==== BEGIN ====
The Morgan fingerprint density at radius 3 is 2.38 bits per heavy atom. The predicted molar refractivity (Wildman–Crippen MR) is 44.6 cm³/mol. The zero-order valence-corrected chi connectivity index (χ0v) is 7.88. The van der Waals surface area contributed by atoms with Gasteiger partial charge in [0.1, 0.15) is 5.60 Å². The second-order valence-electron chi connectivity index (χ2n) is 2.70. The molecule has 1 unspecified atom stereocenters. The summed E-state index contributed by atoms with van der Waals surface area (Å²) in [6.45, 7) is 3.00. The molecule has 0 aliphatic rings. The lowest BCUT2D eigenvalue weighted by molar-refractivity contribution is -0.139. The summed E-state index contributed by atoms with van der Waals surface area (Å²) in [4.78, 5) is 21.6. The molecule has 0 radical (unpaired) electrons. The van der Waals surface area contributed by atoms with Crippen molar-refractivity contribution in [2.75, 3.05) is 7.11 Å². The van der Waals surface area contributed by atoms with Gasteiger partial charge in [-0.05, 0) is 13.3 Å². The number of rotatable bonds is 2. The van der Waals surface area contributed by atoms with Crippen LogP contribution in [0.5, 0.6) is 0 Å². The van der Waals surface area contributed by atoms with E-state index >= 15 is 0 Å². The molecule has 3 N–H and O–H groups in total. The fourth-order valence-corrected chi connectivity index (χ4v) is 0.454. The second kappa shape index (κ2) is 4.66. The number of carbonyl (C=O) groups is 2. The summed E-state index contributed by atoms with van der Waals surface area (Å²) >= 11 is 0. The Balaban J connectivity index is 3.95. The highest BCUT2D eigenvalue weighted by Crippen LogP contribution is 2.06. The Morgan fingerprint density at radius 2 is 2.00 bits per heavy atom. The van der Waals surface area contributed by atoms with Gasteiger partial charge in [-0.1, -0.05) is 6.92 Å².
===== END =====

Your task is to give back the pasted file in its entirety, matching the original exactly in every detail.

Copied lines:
The Morgan fingerprint density at radius 3 is 2.38 bits per heavy atom. The predicted molar refractivity (Wildman–Crippen MR) is 44.6 cm³/mol. The zero-order valence-corrected chi connectivity index (χ0v) is 7.88. The van der Waals surface area contributed by atoms with Gasteiger partial charge in [0.1, 0.15) is 5.60 Å². The second-order valence-electron chi connectivity index (χ2n) is 2.70. The molecule has 1 unspecified atom stereocenters. The summed E-state index contributed by atoms with van der Waals surface area (Å²) in [6.45, 7) is 3.00. The molecule has 0 aliphatic rings. The lowest BCUT2D eigenvalue weighted by molar-refractivity contribution is -0.139. The summed E-state index contributed by atoms with van der Waals surface area (Å²) in [4.78, 5) is 21.6. The molecule has 0 radical (unpaired) electrons. The van der Waals surface area contributed by atoms with Crippen molar-refractivity contribution in [2.75, 3.05) is 7.11 Å². The van der Waals surface area contributed by atoms with Gasteiger partial charge in [-0.05, 0) is 13.3 Å². The number of rotatable bonds is 2. The van der Waals surface area contributed by atoms with Crippen LogP contribution in [0.5, 0.6) is 0 Å². The van der Waals surface area contributed by atoms with E-state index >= 15 is 0 Å². The molecule has 3 N–H and O–H groups in total. The fourth-order valence-corrected chi connectivity index (χ4v) is 0.454. The second kappa shape index (κ2) is 4.66. The number of carbonyl (C=O) groups is 2. The summed E-state index contributed by atoms with van der Waals surface area (Å²) >= 11 is 0. The Balaban J connectivity index is 3.95. The highest BCUT2D eigenvalue weighted by Crippen LogP contribution is 2.06. The Morgan fingerprint density at radius 2 is 2.00 bits per heavy atom. The van der Waals surface area contributed by atoms with Gasteiger partial charge in [-0.1, -0.05) is 6.92 Å².